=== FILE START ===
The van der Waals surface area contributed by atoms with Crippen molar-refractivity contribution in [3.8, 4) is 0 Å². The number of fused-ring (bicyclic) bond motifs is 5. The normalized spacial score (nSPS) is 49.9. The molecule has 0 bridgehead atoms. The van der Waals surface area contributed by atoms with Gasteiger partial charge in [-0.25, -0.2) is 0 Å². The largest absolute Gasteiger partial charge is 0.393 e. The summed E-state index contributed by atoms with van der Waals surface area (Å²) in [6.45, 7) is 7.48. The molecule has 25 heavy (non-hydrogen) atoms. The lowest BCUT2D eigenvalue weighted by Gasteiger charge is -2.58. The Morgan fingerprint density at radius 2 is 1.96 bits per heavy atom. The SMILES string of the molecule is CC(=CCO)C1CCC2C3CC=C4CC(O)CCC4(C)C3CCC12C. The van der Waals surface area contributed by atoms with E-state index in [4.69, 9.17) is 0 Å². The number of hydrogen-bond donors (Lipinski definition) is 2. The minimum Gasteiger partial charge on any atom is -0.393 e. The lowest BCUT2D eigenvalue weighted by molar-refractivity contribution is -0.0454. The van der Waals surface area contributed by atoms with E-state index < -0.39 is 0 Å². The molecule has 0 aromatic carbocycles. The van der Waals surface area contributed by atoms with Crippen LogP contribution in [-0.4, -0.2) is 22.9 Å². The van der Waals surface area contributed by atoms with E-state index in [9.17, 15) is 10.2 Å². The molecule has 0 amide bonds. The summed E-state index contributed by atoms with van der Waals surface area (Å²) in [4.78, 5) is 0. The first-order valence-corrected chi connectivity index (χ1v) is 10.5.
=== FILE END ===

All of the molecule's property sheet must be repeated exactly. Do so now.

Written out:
The van der Waals surface area contributed by atoms with Crippen molar-refractivity contribution in [3.8, 4) is 0 Å². The number of fused-ring (bicyclic) bond motifs is 5. The normalized spacial score (nSPS) is 49.9. The molecule has 0 bridgehead atoms. The van der Waals surface area contributed by atoms with Gasteiger partial charge in [-0.25, -0.2) is 0 Å². The largest absolute Gasteiger partial charge is 0.393 e. The summed E-state index contributed by atoms with van der Waals surface area (Å²) in [6.45, 7) is 7.48. The molecule has 25 heavy (non-hydrogen) atoms. The lowest BCUT2D eigenvalue weighted by Gasteiger charge is -2.58. The Morgan fingerprint density at radius 2 is 1.96 bits per heavy atom. The SMILES string of the molecule is CC(=CCO)C1CCC2C3CC=C4CC(O)CCC4(C)C3CCC12C. The van der Waals surface area contributed by atoms with E-state index in [4.69, 9.17) is 0 Å². The number of hydrogen-bond donors (Lipinski definition) is 2. The minimum Gasteiger partial charge on any atom is -0.393 e. The lowest BCUT2D eigenvalue weighted by molar-refractivity contribution is -0.0454. The van der Waals surface area contributed by atoms with E-state index < -0.39 is 0 Å². The molecule has 0 aromatic carbocycles. The van der Waals surface area contributed by atoms with Crippen LogP contribution in [-0.4, -0.2) is 22.9 Å². The van der Waals surface area contributed by atoms with E-state index in [9.17, 15) is 10.2 Å². The molecule has 0 amide bonds. The summed E-state index contributed by atoms with van der Waals surface area (Å²) in [4.78, 5) is 0. The first-order valence-corrected chi connectivity index (χ1v) is 10.5.